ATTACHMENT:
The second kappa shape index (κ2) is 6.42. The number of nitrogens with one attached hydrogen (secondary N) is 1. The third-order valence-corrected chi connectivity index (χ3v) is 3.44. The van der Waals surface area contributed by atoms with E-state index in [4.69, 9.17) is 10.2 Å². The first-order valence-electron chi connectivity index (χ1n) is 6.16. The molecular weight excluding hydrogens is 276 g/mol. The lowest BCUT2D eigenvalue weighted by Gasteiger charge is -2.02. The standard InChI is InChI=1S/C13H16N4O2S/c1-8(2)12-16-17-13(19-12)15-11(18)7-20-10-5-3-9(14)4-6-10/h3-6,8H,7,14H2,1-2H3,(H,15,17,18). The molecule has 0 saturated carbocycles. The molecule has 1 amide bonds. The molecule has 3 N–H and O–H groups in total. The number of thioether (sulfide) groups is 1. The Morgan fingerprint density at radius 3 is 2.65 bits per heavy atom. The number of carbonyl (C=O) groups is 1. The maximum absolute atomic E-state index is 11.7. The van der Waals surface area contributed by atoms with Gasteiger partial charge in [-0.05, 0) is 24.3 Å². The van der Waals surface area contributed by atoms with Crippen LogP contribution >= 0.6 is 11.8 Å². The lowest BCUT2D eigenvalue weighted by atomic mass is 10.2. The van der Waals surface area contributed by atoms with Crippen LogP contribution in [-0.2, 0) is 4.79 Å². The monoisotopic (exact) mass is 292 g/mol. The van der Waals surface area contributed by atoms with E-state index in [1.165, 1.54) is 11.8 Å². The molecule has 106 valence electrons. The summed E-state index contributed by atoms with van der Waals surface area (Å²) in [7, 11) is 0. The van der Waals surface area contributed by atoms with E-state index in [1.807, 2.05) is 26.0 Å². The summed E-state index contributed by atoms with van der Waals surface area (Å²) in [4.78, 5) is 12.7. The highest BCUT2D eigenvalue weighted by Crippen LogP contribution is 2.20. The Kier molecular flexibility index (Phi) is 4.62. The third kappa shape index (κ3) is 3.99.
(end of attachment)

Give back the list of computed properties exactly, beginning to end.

The second kappa shape index (κ2) is 6.42. The number of nitrogens with one attached hydrogen (secondary N) is 1. The third-order valence-corrected chi connectivity index (χ3v) is 3.44. The van der Waals surface area contributed by atoms with E-state index in [4.69, 9.17) is 10.2 Å². The first-order valence-electron chi connectivity index (χ1n) is 6.16. The molecular weight excluding hydrogens is 276 g/mol. The lowest BCUT2D eigenvalue weighted by Gasteiger charge is -2.02. The standard InChI is InChI=1S/C13H16N4O2S/c1-8(2)12-16-17-13(19-12)15-11(18)7-20-10-5-3-9(14)4-6-10/h3-6,8H,7,14H2,1-2H3,(H,15,17,18). The molecule has 0 saturated carbocycles. The molecule has 1 amide bonds. The molecule has 3 N–H and O–H groups in total. The number of thioether (sulfide) groups is 1. The Morgan fingerprint density at radius 3 is 2.65 bits per heavy atom. The number of carbonyl (C=O) groups is 1. The maximum absolute atomic E-state index is 11.7. The van der Waals surface area contributed by atoms with Gasteiger partial charge in [-0.05, 0) is 24.3 Å². The van der Waals surface area contributed by atoms with Crippen LogP contribution >= 0.6 is 11.8 Å². The lowest BCUT2D eigenvalue weighted by atomic mass is 10.2. The van der Waals surface area contributed by atoms with Crippen LogP contribution in [-0.2, 0) is 4.79 Å². The monoisotopic (exact) mass is 292 g/mol. The van der Waals surface area contributed by atoms with E-state index in [1.165, 1.54) is 11.8 Å². The molecule has 106 valence electrons. The summed E-state index contributed by atoms with van der Waals surface area (Å²) in [7, 11) is 0. The van der Waals surface area contributed by atoms with E-state index in [1.807, 2.05) is 26.0 Å². The summed E-state index contributed by atoms with van der Waals surface area (Å²) in [4.78, 5) is 12.7. The highest BCUT2D eigenvalue weighted by Crippen LogP contribution is 2.20. The Kier molecular flexibility index (Phi) is 4.62. The third kappa shape index (κ3) is 3.99.